|Publication number||US5787836 A|
|Application number||US 08/801,958|
|Publication date||Aug 4, 1998|
|Filing date||Feb 18, 1997|
|Priority date||Feb 18, 1997|
|Publication number||08801958, 801958, US 5787836 A, US 5787836A, US-A-5787836, US5787836 A, US5787836A|
|Inventors||George Blaisdell, Greg Siewert, Roy Rogers|
|Original Assignee||Allied Logic Corporation|
|Export Citation||BiBTeX, EndNote, RefMan|
|Patent Citations (5), Referenced by (24), Classifications (9), Legal Events (14)|
|External Links: USPTO, USPTO Assignment, Espacenet|
The present application pertains to a unitary boat construction. More particularly, the major boat structure is formed of two unitary members. One of these members, is an integrally moulded hull, preferably of the type which is the subject of U.S. Pat. No. 5,458,844 and No. 5,601,048. The other member is a liner which includes the boat floor and other external components and is nested within, and hermetically connected to, the hull. Accordingly, the hull will act as a receptor for a variety of customized liners according to the requirements of the specific boat structure.
The materials of construction for a boat hull require the combination of formability, strength, attractive appearance, low maintenance and durability in the marine environment. Boat hulls meeting these requirements should also be cost efficient to manufacture. In order to avoid the maintenance and deterioration attendant to wooden boat hulls, various plastic materials have become increasingly popular. A particularly advantageous plastic boat hull structure is the subject of U.S. Pat. No. 5,458,844 and No. 5,601,048. Such a hull is rotationally moulded as an integral unit, with appropriate stiffening members to appropriately withstand the anticipated marine forces encountered during prolonged use. Accordingly, it has been found that such rotationally moulded hulls provide a high degree of efficiency, durability and freedom from maintenance.
After forming the hull, the necessary boat components, including flooring, seating, motor mounts, etc., must be inserted within the boat hull. Typically, this has required several parts which are individually inserted within the hull and connected to each other. Specifically, the flooring has been formed of several individual planar members which closely abut at their junctures, with a sealant at such junctures being utilized to hermetically seal the floor expanse.
Recognizing the various disadvantages of the myriad of individual parts which must be connected to the hull to complete the boat structure, and the propensity of the multi-part floor to create bailing and drainage difficulties, the present invention provides an integrally formed liner, which contains the unitary flooring and other interior boat components, and is nested within, and hermetically sealed, to the hull.
The moulded boat of the present invention includes two basic integrally formed members. The first member is the hull which is preferably rotationally moulded in accordance with aforementioned U.S. Pat. No. 5,458,844 and No. 5,601,048. The hull comprises inner and outer shells which are integrally joined about their periphery, and which are also integrally joined at adjacent regions within the periphery by a plurality of horizontally spaced and longitudinally extending stiffening members. These stiffening members are integrally joined to and extend between the inner and outer shells to establish a generally hollow volume hull. The stiffening members are recessed within the hollow volume and project upwards towards the open region of the hollow volume.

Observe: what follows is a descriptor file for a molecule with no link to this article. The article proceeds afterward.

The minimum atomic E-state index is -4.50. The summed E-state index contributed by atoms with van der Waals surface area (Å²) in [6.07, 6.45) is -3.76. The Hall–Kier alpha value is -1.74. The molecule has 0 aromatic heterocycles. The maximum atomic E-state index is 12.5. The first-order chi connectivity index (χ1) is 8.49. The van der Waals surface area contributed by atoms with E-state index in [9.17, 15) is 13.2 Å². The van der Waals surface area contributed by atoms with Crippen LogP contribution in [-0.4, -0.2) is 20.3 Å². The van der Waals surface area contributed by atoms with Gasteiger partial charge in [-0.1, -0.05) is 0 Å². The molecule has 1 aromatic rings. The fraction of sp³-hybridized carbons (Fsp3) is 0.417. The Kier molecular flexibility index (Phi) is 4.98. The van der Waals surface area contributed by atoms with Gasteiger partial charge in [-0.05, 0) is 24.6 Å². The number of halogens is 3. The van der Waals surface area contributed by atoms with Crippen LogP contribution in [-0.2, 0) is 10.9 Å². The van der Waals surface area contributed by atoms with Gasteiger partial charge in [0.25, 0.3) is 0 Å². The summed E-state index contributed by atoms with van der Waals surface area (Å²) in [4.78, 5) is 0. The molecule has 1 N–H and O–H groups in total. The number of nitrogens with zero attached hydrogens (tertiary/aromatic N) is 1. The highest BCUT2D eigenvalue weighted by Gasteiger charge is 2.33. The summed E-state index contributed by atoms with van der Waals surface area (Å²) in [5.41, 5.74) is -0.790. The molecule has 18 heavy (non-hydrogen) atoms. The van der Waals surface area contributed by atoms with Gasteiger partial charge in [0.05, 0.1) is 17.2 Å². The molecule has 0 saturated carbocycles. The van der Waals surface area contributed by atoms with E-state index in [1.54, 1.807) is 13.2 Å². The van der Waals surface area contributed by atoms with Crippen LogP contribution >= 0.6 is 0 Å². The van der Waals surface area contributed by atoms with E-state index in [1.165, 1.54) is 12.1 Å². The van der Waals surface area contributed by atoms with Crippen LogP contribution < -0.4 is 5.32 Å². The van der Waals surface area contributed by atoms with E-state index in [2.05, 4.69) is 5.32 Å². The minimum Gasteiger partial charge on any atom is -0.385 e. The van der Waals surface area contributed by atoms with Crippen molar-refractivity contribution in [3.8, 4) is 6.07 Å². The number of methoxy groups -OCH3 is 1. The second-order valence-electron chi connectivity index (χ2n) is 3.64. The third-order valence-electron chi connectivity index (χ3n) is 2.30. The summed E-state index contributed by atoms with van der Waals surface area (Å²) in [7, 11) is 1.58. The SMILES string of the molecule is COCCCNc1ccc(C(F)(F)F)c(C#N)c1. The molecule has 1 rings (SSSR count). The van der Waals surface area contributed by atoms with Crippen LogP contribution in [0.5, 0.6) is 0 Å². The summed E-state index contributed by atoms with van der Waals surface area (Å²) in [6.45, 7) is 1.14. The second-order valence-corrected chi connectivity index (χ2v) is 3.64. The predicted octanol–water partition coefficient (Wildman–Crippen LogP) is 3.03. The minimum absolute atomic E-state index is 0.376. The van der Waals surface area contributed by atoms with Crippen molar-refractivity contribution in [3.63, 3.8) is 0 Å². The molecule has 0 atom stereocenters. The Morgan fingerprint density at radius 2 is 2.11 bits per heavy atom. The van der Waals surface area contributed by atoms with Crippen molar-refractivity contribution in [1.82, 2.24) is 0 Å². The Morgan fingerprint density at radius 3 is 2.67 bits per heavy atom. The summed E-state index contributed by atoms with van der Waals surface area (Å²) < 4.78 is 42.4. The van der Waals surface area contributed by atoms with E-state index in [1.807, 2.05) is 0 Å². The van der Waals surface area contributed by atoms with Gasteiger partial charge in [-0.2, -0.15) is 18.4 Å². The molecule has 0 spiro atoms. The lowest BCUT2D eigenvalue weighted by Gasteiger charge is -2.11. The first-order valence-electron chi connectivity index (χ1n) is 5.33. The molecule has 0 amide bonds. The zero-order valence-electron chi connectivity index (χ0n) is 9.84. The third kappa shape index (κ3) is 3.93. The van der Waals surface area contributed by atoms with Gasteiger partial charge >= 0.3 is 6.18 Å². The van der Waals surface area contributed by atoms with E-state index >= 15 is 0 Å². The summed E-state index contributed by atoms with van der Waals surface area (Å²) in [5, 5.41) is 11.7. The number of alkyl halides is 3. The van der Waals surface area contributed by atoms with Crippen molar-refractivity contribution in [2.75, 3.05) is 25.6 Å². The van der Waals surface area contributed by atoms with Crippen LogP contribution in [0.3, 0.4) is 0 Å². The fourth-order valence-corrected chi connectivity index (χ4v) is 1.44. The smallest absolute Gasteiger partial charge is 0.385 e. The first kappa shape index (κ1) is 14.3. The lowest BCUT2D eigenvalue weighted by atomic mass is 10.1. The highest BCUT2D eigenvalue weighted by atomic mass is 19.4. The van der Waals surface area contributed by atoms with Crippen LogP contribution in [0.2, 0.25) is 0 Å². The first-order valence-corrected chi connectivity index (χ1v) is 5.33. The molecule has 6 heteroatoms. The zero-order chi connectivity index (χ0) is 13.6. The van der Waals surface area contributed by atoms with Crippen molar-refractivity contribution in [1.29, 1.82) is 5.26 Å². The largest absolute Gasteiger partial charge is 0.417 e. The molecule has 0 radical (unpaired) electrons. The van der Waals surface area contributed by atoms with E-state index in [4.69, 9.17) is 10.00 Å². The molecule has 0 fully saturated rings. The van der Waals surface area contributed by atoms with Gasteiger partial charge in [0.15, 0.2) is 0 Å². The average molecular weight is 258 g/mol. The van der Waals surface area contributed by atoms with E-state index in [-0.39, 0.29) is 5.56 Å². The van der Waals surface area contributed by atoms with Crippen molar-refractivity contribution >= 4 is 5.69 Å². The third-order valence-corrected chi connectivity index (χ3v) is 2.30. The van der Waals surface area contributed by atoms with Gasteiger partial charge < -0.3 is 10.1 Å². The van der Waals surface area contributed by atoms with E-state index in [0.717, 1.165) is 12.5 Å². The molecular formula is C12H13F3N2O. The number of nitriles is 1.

The second member of the boat that is constructed in accordance with the advantageous teachings of the present invention is an integrally formed liner which is nested within the hollow volume of the hull. The liner is customized in accordance with the requirements of the particular boat. That is, a single hull structure may receive several different alternative liners, thereby achieving substantial manufacturing efficiencies and overall flexibility.
The liner includes a vertical wall which extends downwardly along at least a portion of its periphery. A generally horizontally extending bottom wall extends between the opposed lower edges of the peripheral wall. The liner is also appropriately configured to mate with the bow of the hull, mount the seats and motor, include storage and other typical boat components. The bottom wall of the liner abuts, and is supported by the horizontally extending surfaces of the hull stiffening members.
Securement means are provided for fixedly, and hermetically sealing the periphery of the liner to the boat hull. It should be noted that by virtue of the unitary construction of the liner, its recessed bottom wall, which will form the boat floor, is of a seamless construction, thereby providing easier self-bailing and drainage. The hermetic seal between the liner and the boat hull includes an appropriate sealant/adhesive between their opposed peripheral walls. The bottom wall of the liner is also advantageously adhesively secured to the horizontally extending surfaces of the stiffening members.
It has been found advantageous to form the liner of a different plastic material than the boat hull. For example, where the boat hull may be rotationally formed of molten polyethylene powder, the liner may be formed of a fiber-reinforced plastic. In order to provide an optimum seal between the bottom (floor) surface of the liner and the longitudinal stiffening members of the hull, an intermediate saddle is interposed therebetween. The intermediate saddle, which is preferably also constructed of fiber-reinforced plastic, will be of the same longitudinal extent as the liner floor surface. The saddle is adhesively secured to the longitudinal stiffening member utilizing the same adhesives elected to hermetically seal the peripheral wall of the liner to the opposed vertical wall of the hull. Should the saddle and liner be of the same material (e.g., fiber-reinforced plastic), an appropriate sealant is selected to optimize the adhesive connection therebetween. Advantageously, the securement of the saddle to the longitudinal stiffening member may also include a plurality of screws which are inserted such that the saddle will be in shear when loaded, rather than in straight tension. The utilization of the intermediate saddle with its securement to the longitudinal stiffening member provides an extremely solid method for enhancing the anchorage of the liner to the boat hull.